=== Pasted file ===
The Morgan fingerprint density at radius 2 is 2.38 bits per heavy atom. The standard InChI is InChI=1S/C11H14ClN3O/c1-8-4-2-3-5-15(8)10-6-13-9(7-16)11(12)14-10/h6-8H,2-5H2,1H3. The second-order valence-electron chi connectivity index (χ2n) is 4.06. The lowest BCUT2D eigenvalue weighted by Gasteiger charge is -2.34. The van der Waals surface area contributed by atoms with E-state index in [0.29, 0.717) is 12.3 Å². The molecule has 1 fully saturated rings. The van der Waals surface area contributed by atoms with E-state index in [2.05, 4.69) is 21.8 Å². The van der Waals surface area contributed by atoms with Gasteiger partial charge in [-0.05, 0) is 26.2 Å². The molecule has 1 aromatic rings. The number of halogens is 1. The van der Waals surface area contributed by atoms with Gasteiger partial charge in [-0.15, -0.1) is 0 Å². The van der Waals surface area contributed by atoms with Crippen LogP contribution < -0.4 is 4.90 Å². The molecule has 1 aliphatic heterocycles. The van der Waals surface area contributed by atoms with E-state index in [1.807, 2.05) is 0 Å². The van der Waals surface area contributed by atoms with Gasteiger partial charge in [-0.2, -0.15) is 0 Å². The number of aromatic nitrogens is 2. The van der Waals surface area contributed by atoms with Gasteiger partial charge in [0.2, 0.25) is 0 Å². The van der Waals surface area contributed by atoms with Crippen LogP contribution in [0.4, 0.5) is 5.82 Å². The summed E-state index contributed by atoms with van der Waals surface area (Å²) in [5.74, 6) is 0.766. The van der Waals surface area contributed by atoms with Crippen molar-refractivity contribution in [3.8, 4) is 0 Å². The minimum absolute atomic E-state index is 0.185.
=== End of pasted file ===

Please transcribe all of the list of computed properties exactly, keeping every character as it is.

The Morgan fingerprint density at radius 2 is 2.38 bits per heavy atom. The standard InChI is InChI=1S/C11H14ClN3O/c1-8-4-2-3-5-15(8)10-6-13-9(7-16)11(12)14-10/h6-8H,2-5H2,1H3. The second-order valence-electron chi connectivity index (χ2n) is 4.06. The lowest BCUT2D eigenvalue weighted by Gasteiger charge is -2.34. The van der Waals surface area contributed by atoms with E-state index in [0.29, 0.717) is 12.3 Å². The molecule has 1 fully saturated rings. The van der Waals surface area contributed by atoms with E-state index in [2.05, 4.69) is 21.8 Å². The van der Waals surface area contributed by atoms with Gasteiger partial charge in [-0.05, 0) is 26.2 Å². The molecule has 1 aromatic rings. The number of halogens is 1. The van der Waals surface area contributed by atoms with Gasteiger partial charge in [-0.15, -0.1) is 0 Å². The van der Waals surface area contributed by atoms with Crippen LogP contribution < -0.4 is 4.90 Å². The molecule has 1 aliphatic heterocycles. The van der Waals surface area contributed by atoms with E-state index in [1.807, 2.05) is 0 Å². The van der Waals surface area contributed by atoms with Gasteiger partial charge in [-0.2, -0.15) is 0 Å². The number of aromatic nitrogens is 2. The van der Waals surface area contributed by atoms with Gasteiger partial charge in [0.2, 0.25) is 0 Å². The van der Waals surface area contributed by atoms with Crippen LogP contribution in [0.4, 0.5) is 5.82 Å². The summed E-state index contributed by atoms with van der Waals surface area (Å²) in [5.74, 6) is 0.766. The van der Waals surface area contributed by atoms with Crippen molar-refractivity contribution in [3.8, 4) is 0 Å². The minimum absolute atomic E-state index is 0.185.